Nicola Keegan’s debut is a literary coming-of age novel that tells the story of young Philomena, nicknamed “Pip.” When we first meet Pip, she is an energetic nine-month-old, born in the 1960s, who wows her parents and spectators at the local pool with her natural aquatic abilities. Even as a child, Pip’s inner monologue is wry and sharp.
As the story unfolds, we learn that Pip is the second of four daughters born to a very Catholic family living in Kansas. Her father, Leonard, is a scientist who studies bats, as well as being an amateur pilot. Her mother is a remote but loving woman. Her oldest sister, Bron, is a brooding and sullen teen. Roxanne becomes the burn-out, experimental sister, while the youngest, Dot, becomes the pious and cautious one. Bron develops Huntington’s disease, and her illness and treatment take a toll on the family. Just when it seems like she turns a corner, Bron dies and the family is left reeling. Leonard, who is so used to scientific formulas that make perfect sense, cannot get his brain around his grief. His wife retreats from them all. When the family is dealt another sucker punch, each remaining member struggles to find their own way to deal with the pain of their loss.
On the advice of a nun, Pip throws herself into her swimming. Something that used to be a relaxing hobby has now become her lifeblood --- her raison d’etre. It beats sitting at home, obsessing over the fact that she has yet to start her period; and her mother, who normally would be counseling her on such matters, has taken to her bed, consumed with grief. Pip starts competing on the local high school team, where she sweeps the regionals and is spotted by a scout for a famed Olympic coach. She is then invited to attend a training school in Colorado, where she will live with a local family while attending classes and extensive, exhausting training sessions with numerous instructors, all under the watchful eye of Ernest K. Mankovitz, the esteemed Olympic swimming coach.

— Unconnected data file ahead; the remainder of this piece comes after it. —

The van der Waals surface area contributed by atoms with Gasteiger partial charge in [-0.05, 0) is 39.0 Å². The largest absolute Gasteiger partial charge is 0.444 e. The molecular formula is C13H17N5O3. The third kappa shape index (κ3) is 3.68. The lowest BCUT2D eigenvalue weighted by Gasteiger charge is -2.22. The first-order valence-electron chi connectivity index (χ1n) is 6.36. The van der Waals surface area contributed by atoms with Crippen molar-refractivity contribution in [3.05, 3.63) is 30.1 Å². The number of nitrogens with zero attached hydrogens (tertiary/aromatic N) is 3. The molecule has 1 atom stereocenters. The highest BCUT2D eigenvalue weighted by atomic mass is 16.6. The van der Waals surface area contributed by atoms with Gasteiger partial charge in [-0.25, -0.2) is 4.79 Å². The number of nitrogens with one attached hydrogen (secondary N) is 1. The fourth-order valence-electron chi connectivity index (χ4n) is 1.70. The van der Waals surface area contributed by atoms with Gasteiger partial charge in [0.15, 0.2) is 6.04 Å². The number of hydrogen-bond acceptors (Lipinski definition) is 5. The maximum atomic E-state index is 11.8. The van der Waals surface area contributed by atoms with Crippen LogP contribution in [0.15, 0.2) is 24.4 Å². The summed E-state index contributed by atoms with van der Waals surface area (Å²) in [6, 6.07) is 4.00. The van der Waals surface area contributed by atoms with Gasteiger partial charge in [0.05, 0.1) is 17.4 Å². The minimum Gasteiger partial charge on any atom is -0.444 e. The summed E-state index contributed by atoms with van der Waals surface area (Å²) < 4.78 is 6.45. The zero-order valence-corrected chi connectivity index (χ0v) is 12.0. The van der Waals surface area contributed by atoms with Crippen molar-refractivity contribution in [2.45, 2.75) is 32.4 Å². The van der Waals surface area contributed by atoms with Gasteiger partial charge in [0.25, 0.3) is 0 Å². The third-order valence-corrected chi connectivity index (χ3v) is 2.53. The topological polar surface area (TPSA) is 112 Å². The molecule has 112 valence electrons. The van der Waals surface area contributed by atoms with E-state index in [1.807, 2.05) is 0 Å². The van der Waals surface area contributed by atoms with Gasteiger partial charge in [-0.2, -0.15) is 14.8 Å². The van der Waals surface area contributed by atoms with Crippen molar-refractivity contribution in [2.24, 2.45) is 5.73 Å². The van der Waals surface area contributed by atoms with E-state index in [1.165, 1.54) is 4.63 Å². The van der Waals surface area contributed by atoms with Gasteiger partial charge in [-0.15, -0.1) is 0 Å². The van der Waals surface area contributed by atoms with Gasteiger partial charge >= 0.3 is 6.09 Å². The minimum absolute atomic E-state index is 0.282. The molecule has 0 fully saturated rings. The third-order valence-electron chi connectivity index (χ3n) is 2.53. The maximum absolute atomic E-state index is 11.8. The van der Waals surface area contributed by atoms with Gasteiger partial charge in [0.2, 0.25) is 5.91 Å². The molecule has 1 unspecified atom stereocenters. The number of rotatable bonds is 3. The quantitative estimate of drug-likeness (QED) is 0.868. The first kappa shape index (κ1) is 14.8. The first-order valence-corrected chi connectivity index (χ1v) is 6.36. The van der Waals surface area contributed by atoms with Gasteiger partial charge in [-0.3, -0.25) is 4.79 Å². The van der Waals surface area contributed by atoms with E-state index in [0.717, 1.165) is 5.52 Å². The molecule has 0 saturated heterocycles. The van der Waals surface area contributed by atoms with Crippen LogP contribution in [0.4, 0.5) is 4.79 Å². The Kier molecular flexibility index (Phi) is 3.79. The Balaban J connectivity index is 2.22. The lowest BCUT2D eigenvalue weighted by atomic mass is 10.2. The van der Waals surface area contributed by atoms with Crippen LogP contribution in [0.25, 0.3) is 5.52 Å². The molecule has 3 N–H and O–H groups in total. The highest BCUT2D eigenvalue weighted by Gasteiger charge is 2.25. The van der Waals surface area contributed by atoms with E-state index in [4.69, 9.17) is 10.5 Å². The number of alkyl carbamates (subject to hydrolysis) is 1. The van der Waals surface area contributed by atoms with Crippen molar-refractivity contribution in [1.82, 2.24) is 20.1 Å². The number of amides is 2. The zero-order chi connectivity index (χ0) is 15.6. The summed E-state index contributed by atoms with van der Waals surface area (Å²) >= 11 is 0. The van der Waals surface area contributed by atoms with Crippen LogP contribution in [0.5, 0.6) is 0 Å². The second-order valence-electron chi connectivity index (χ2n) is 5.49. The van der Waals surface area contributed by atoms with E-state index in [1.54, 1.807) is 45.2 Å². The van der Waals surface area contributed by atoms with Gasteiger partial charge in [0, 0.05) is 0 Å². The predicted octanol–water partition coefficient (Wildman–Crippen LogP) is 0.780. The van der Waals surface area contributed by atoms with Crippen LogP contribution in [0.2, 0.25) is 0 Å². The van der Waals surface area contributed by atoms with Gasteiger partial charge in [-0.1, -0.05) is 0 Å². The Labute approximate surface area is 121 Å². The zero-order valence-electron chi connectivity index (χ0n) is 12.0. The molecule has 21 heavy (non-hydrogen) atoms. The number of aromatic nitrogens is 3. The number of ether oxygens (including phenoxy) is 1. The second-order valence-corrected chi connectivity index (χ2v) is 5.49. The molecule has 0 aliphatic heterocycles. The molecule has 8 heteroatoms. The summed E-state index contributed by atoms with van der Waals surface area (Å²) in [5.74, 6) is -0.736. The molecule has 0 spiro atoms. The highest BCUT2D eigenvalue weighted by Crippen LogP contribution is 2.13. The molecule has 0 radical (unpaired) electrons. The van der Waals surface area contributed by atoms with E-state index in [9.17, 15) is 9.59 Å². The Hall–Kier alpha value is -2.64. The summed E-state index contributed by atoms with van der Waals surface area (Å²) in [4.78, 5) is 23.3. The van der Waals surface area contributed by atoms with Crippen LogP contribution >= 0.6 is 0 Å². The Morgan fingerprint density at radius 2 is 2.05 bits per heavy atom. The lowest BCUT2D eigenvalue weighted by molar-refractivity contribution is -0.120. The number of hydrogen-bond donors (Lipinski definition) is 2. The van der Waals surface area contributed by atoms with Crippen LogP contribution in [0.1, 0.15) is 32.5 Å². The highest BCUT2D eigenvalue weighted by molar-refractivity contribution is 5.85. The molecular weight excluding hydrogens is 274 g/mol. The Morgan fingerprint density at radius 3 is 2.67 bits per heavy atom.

Because swimming has become her life, Pip has learned to focus on very specific goals at such a young age, and certain other social norms and rites of passage have fallen away. She realizes that she knows how to win the 200-meter, but has no clue how to talk to a boy or navigate the world outside of competitive swimming. Sure, she has surpassed even her family’s modest dreams for her, but at what cost? Was it all worth it?
Keegan’s writing is beautiful, often stream-of-consciousness, and smart. The pall of tragedy hangs heavy over the first half of the book, but through Pip’s wry observations of the world, the author manages to sneak a little levity in. But for all her bluster, Pip is not an insolent misanthrope; she’s a stunted young girl, forever on the outside looking in: “I should be happy, but am not. My happiness is dancing with something in a black suit I don’t want to identify. They’re turning fast --- bright, black, bright, black, my mind turning with them. I do not know what kind of creature I am. The deep fatigue of continuously being girl combined with the great width of an open future, the narrowness of individual fate…and the infinite immeasurableness of the human mind is making me shaky and bewildered and tired to the marrow of my bones.” Pip is like a female Holden Caulfield, pointing out the ridiculous aspects of life, but secretly harboring a deep sadness about not being more entrenched in it.
Reviewed by Bronwyn Miller on January 23, 2011
- Publication Date: July 13, 2010
- Genres: Fiction
- Paperback: 320 pages
- Publisher: Vintage
- ISBN-10: 0307454614
- ISBN-13: 9780307454614